But that doesn’t mean it was all easy-sailing, either. I found some unique (to me) challenges in writing this book. Turning a story on screen into a novel is not a simple matter of transcription, even though I was working from the actual show on DVD—and even though I tried hard to be faithful to the story as it appeared, including the dialogue.

When you’re writing the novel, you have to flesh out things that go by quickly onscreen, or get left out altogether, perhaps due to time constraints. This was a 4-hour miniseries—3 hours, without commercials. They had to work very hard to squeeze the story into 3 hours, and a lot wound up on the cutting room floor (either literally, or figuratively—in scenes not shot or perhaps not even written). This meant writing new material to bridge gaps or abrupt transitions, and there were many. Or to fill in background.

What surprised me more was the amount of… how shall I put it?… re-imagining needed to tell on the page a story that’s already been told on the screen. Things happen fast onscreen, and as a viewer, you don’t always have time to think about what you’ve just seen, and whether or not it makes sense. I’m not talking about large plot elements, so much as details and pieces of dialogue and motivation. The show’s writers are trying to compress the action, and sometimes the results—which might be perfectly acceptable to a viewer—are less persuasive when you see them laid out on the page. (This is not a criticism; it’s a fact of life.) Things have to be explained. Motivations for even small actions have to withstand a reader squinting at the page and going, Hmmm.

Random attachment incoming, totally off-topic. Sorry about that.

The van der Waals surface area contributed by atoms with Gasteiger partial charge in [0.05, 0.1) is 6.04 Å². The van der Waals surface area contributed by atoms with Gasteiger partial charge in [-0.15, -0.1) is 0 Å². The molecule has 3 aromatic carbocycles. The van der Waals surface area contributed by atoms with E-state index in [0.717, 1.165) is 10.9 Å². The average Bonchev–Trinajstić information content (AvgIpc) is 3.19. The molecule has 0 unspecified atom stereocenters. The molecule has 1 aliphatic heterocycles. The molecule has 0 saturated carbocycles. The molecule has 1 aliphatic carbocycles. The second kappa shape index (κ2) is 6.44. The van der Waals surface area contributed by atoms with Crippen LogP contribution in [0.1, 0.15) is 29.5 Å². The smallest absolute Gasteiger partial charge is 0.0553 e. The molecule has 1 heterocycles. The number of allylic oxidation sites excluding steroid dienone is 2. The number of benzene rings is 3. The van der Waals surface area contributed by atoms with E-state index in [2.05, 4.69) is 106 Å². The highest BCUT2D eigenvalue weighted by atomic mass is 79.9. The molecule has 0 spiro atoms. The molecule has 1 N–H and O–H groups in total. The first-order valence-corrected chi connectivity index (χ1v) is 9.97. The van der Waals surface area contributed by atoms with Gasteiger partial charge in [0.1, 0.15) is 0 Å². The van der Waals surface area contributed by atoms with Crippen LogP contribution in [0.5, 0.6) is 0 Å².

The challenge, then, is to tell the story without changing it (much), reproduce the dialogue without changing it (much), and tweak it or bolster it in just the right ways to make it work on the page as well as it worked onscreen (or better, if possible). It’s not always easy. But it’s generally pretty interesting.

Oh—and it gave me an excuse to write about flying. I always love writing about flying.

Galactica’s Done! Plus Other Cool News

That’s all she wrote: Battlestar Galactica: the Miniseries: the Novel is finished and turned in. Big sighs all around. Initial reaction from my editor is very positive. (He’d read the whole thing less than 24 hours after I sent it to him—a first for either of us.) The book is going into an accelerated production schedule for publication next winter. I’ll post more definite details as they become official. The publication stuff is all tentative right now.

Meanwhile, the other cool news is that my younger daughter, Julia, just won national ranking in the middle-school category of an international SF short-story writing competition. The competition is sponsored by Eurisy, which as far as I can tell is an educational consortium of many European space organizations, including the European Space Agency. Students in 18 nations are submitting SF stories depicting life in space, each to go through a selection process at the national level, with each nation’s top two in middle school and high school going on to the international competition. The U.S. entries were judged through the National Space Society. Julia’s story is one of two selected by the U.S. judges to go on to the international competition. Excited she is, yes. And so are we.